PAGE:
~ Robert Kiyosaki What do higher gas prices mean? From a macro view, it means the end of the Industrial Age and the beginning of the Information Age. So businesses that operate in an Industrial Age context, such as airlines and auto manufacturers, are hurting.Higher gas prices also mean the rich are getting richer and the poor are getting poorer. A dollar means a lot more to a person making $50,000 a year than a person making $500,000. So when a gallon of gas goes from $3 to $4, the dollar increase hits lower income people harder. A dollar increase means people who once drove their car to work now ride the bus or train. For these people, a $1 increase in the price of gas can mean a decrease in their standard of living. For entrepreneurs, higher gas prices mean you have to become a better entrepreneur. For example, if your company produced one pizza per hour in 2007, you’d better be producing 10 pizzas per hour by 2009. And not only do you have to produce 10 pizzas per hour, but you also have to sell 10 pizzas per hour. Simply buying a faster pizza-making machine or hiring more pizza makers won’t cut it.  This means you need to become a better leader of people. If you have workers who rate a five on a scale of one to 10, you must inspire them to become sevens or eights. This may require further training, demotion or termination.  In the Industrial Age, workers came to expect higher pay for seniority, loyalty and longevity–regardless of productivity. And older workers were valued. In the Information Age, if older workers’ speed and skills don’t keep up with the accelerating pace of our times, seniority, loyalty and longevity may become liabilities. Steady performance may be a liability if increased performance is required. There is a difference between employees working for a one-pizza-an-hour organization and an organization operating at a 10-pizzas-per-hour pace. If you, as the small-business owner, have Industrial Age values, then you’re the liability. If you have Industrial Age ideas, you put your workers at risk. Higher gas prices mean you and your organization must do much more for much less. You must become a bolder leader, not a better follower. In my organization, higher gas prices have caused us to use videoconferencing more and airline travel less. Higher gas prices have pushed us to expand through franchise owners instead of more employees. Higher gas prices have moved us to collaborate more and compete less. In other words, higher gas prices have helped make my company richer, because higher gas prices forced me to become...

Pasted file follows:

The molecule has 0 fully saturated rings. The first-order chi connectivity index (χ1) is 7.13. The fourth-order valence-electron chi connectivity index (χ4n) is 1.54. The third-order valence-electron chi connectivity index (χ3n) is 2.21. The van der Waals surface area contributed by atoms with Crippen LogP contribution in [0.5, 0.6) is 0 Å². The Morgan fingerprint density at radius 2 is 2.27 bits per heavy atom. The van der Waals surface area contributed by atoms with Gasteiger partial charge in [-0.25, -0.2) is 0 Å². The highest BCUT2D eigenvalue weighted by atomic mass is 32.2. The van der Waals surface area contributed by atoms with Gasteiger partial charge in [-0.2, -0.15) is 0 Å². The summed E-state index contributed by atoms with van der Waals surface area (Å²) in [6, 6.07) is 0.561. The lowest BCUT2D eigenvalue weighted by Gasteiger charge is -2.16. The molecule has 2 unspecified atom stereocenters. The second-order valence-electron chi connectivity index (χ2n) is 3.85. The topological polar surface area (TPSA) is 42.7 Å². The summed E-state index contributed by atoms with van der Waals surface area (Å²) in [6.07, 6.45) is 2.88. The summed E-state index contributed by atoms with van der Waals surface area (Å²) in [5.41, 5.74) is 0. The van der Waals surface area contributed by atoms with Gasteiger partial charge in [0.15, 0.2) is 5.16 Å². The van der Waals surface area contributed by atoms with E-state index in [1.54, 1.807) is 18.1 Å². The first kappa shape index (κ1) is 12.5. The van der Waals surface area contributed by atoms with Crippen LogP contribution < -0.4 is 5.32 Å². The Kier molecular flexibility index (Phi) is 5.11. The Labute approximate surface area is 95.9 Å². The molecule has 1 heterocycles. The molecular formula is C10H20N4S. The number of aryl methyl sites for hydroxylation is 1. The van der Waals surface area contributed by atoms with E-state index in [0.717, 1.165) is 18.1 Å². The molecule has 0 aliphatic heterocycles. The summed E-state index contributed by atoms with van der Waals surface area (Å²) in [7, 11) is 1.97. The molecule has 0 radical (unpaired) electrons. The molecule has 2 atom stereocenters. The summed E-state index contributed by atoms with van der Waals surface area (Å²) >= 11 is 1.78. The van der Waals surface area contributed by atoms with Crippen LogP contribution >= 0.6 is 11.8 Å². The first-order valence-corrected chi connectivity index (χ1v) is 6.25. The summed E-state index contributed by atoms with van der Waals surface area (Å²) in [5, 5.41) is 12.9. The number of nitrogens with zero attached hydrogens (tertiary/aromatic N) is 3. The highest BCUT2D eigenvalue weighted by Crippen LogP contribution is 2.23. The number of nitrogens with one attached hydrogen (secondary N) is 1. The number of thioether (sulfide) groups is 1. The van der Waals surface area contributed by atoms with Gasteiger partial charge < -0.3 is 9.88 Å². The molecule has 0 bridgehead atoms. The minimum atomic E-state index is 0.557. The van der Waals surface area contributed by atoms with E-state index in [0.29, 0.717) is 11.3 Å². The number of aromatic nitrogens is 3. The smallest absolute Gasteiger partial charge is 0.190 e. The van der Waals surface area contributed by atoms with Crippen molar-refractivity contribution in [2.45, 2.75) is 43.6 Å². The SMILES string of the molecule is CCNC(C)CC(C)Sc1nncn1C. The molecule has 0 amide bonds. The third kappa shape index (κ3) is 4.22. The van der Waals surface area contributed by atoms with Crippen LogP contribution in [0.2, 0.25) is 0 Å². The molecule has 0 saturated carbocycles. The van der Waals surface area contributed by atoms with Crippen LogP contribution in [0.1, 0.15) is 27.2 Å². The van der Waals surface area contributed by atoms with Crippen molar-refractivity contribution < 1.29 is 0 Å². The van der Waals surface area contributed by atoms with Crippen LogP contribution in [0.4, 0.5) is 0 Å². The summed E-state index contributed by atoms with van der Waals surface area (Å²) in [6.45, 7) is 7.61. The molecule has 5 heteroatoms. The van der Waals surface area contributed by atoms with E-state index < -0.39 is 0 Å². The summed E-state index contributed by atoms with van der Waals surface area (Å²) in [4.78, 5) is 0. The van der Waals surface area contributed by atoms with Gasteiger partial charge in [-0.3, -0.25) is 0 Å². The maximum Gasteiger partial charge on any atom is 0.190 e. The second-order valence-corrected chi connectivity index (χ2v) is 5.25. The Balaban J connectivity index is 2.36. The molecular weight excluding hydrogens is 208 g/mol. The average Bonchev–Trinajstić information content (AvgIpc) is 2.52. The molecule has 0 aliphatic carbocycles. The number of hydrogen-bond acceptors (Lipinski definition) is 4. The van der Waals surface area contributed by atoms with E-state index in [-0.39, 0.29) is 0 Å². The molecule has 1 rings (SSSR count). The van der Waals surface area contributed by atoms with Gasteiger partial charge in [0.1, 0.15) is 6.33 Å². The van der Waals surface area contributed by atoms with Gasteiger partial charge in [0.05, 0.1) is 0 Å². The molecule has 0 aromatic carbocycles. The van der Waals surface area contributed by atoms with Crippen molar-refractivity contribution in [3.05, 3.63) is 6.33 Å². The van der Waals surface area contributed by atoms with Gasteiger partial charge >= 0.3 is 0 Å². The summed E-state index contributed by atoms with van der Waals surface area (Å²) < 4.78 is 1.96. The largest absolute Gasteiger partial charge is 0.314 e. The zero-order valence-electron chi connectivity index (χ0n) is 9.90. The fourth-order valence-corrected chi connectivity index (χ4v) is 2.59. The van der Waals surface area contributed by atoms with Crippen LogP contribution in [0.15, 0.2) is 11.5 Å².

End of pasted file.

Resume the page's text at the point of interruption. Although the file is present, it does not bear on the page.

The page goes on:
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Why We Are Never Satisfied with What We Have